Preparing for Interior Painting
The home interior painter’s tools may take some time and investment to put together, but the end result will be worth it. Tools and materials needed to prepare your walls include items that protect the painter as well as get the job done:
- old clothes
- head protection (cap or scarf)
- rubber gloves
- ear protection
- surgical mask (available at hardware stores)
- safety glasses
- fine-grit sandpaper
- paint scrapers
- putty knife
- detergent and ammonia or tri-sodium phosphate (TSP)
- primer or adhesive pad
- orbital sander
- wallpaper steamer
- adhesive drywall tape
- hand sanding block
Remove pictures and any sort of hangings, including their nails from walls, and move furniture out from the walls several feet or out of the room if you can. Whatever’s left should be covered with a drop cloth. Turn off the electricity so you can remove light fixtures, switch plates and outlet plates, and wrap all disconnected light fixture wires. Once all wires are safely wrapped, you can turn the electricity back on.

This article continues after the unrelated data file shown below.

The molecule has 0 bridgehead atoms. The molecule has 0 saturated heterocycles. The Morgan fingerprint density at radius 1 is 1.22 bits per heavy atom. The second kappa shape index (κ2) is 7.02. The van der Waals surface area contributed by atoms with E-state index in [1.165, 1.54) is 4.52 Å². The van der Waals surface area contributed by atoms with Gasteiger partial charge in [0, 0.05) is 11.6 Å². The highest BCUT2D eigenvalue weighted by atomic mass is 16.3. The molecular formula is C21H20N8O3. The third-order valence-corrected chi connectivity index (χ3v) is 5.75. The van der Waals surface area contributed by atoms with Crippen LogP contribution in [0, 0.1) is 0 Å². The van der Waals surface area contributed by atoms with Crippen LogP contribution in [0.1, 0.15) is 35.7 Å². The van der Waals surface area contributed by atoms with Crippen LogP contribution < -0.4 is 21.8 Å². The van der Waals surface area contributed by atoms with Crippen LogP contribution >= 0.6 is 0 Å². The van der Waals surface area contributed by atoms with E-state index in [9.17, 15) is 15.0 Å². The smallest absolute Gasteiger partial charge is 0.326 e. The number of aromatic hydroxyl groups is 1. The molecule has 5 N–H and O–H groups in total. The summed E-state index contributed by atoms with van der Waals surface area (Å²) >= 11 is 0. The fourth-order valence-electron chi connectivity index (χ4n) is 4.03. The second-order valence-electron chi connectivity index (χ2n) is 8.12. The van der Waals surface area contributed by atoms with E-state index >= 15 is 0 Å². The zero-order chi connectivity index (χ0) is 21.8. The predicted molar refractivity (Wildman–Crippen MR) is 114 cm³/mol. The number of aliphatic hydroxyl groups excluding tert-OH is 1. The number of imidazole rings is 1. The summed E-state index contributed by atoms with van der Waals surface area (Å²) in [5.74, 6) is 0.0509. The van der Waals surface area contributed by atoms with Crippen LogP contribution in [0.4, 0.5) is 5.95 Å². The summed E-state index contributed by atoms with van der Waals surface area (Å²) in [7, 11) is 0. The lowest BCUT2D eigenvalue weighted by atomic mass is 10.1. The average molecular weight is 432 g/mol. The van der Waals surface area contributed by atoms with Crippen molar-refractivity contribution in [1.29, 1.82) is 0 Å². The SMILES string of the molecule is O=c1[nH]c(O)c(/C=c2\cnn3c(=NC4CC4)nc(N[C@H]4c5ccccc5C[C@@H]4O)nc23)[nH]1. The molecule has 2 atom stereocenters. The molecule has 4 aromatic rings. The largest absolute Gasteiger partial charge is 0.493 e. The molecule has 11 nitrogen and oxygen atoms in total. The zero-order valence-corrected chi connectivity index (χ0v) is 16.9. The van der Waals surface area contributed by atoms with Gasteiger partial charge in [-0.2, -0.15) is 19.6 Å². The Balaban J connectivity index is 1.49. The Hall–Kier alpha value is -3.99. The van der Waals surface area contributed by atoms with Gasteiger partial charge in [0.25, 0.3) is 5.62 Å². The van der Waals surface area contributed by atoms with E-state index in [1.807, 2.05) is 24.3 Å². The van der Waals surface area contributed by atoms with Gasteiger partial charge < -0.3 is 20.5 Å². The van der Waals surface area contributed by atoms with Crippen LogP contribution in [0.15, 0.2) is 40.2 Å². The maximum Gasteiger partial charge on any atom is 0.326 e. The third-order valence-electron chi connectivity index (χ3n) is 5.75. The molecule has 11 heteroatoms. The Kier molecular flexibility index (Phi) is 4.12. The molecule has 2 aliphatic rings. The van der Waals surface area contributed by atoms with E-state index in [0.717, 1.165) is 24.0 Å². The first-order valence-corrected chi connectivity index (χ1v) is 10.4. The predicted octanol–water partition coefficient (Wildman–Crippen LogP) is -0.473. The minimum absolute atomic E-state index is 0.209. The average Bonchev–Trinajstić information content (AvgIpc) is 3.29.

Now comes the hard part – thoroughly cleaning the walls and ceilings. Paint will adhere much better to clean walls and there’s less chance of bubbling. And if there’s any wallpaper glue residue left on the walls, the result is an interesting pattern under your paint that you hadn’t planned on. Walls should be washed with ammonia and detergent, or a cleanser like Spic and Span, or tri-sodium phosphate, which is available at your hardware store. Wear your rubber gloves when working with these solutions. After a meticulous scrubbing, walls and ceilings should be rinsed thoroughly with water. Do this twice if after drying you feel residue on your surfaces.
Mask off all woodwork trim and cover the windows with newspaper and your masking tape. Be sure that your tape edges are straight. You’ll need to mask the perimeter floor also. Do not remove the tape for at least 24 hours after painting to avoid pulling up part of your paint job with it.
On never-before-painted surfaces, priming is a must, but it’s even a good idea on already painted walls. It minimizes lap marks and seals the surface, which means a longer-lasting, better-looking paint job. Surfaces previously painted with enamel or gloss don’t need to be primed.
Now you’re ready to paint.